From the toilet of the apocalypse, Hamilton takes us on a ride through Burroughs’ experience in Tangier, giving us a sense of what his life was like, where he frequented, who he met, who he liked and who he disliked. Hamilton manages this through a series of interviews, vignettes, quotes and material pulled from a myriad of sources. From stories of elaborate parties thrown by the Woolworth’s heiress Barbara Hutton, to Adolf Hitler’s addiction to Eukodol (the same drug used by Burroughs for awhile), and on to to a quote from a contemporary “expert on stamps and postal history” who paints a picture of the Petit Socco lined with competing postal services from Europe: “the sounds of clerks stamping letters echoed into the night.” The stories and histories Hamilton compiles is truly remarkable, an astounding achievement of erudition and research.
Though the Hamilton in these pages can’t help to play the funny man, often poking fun of his failure to open a door or a gate or his panic when faced with a blunt question to which he is sometimes left grasping at straws — Hamilton’s straight man is the real thread here. His academic, well-researched persona pulls us not only through Burroughs’ time in Tangier, but many of the great figures of the city’s long, storied past, from the myth of Hercules to the mythic Ibn Battuta and on to the seminal figures of Paul Bowles, Henri Matisse, and Brian Jones from the Rolling Stones and many, many more figures of history who have touched down in Tangier, finding themselves forever transformed. Hamilton examines these characters throughout the ages, each of whom has a story of their Tangier told.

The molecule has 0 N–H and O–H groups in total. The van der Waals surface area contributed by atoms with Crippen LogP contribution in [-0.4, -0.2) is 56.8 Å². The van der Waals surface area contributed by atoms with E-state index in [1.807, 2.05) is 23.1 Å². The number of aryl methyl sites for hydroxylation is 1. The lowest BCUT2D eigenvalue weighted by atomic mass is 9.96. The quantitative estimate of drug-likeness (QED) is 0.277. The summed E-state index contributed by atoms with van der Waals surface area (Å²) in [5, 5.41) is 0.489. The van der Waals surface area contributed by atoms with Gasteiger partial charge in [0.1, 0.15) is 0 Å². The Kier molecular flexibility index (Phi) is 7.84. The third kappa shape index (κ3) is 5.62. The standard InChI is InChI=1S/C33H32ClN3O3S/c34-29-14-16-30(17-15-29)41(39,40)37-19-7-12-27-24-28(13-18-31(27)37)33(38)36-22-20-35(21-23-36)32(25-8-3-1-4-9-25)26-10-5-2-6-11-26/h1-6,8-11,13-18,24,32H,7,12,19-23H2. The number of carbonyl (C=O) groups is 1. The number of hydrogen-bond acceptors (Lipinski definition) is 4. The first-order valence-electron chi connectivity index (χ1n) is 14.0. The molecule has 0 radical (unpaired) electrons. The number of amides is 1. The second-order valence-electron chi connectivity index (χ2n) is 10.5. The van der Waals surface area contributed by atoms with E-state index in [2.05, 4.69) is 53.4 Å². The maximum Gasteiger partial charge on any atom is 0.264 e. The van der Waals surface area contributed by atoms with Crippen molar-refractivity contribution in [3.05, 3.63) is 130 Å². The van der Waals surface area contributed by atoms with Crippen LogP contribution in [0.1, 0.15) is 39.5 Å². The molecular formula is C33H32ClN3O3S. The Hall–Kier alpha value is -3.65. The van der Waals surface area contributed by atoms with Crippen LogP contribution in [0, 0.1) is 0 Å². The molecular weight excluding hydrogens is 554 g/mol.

In a way, in the pages of Tangier: From the Romans to the Rolling Stones, Hamilton is the ultimate tour guide. At once humorous and knowledgeable, he gives you insights and makes connections, threading them from around the world in often surprising ways, each of them leading back to Tangier. As you turn the last page, you’ll be left with a veritable ball of yarn and a kaleidoscopic understanding this historic, often misunderstood, city nestled on the ever-churning Strait of Gibraltar. If you’re looking for fun, erudite, armchair traveling to Morocco, look no further.
Pick up Tangier by Richard Hamilton wherever you buy your books, Amazon, Powells, Waterstones, or at your local, indie bookstore. There seem to be an inordinate amount of books concerned with Tangier, though it is not the most popular travel destination in Morocco. That designation belongs to Marrakesh. If you’re interested in some further reading about Tangier, you might also consider checking out Josh Shoemake’s Tangier: A Literary Guide for Travelers.
For more of Richard Hamilton, consider reading his other Morocco-based book, a collection of translated oral stories from masters in Marrakesh: The Last Storytellers.
About the Author
Written by award-winning author and photographer Lucas Peters. Check out his two popular guidebooks: the Moon Morocco Country Travel Guide, and city-specific, Marrakesh and Beyond. Lucas is also the editor of our award-winning blog. He lives in Tangier with his wife and two children. You can find him on his website, www.lucasmpeters.com. He often posts pictures on Instagram and Facebook.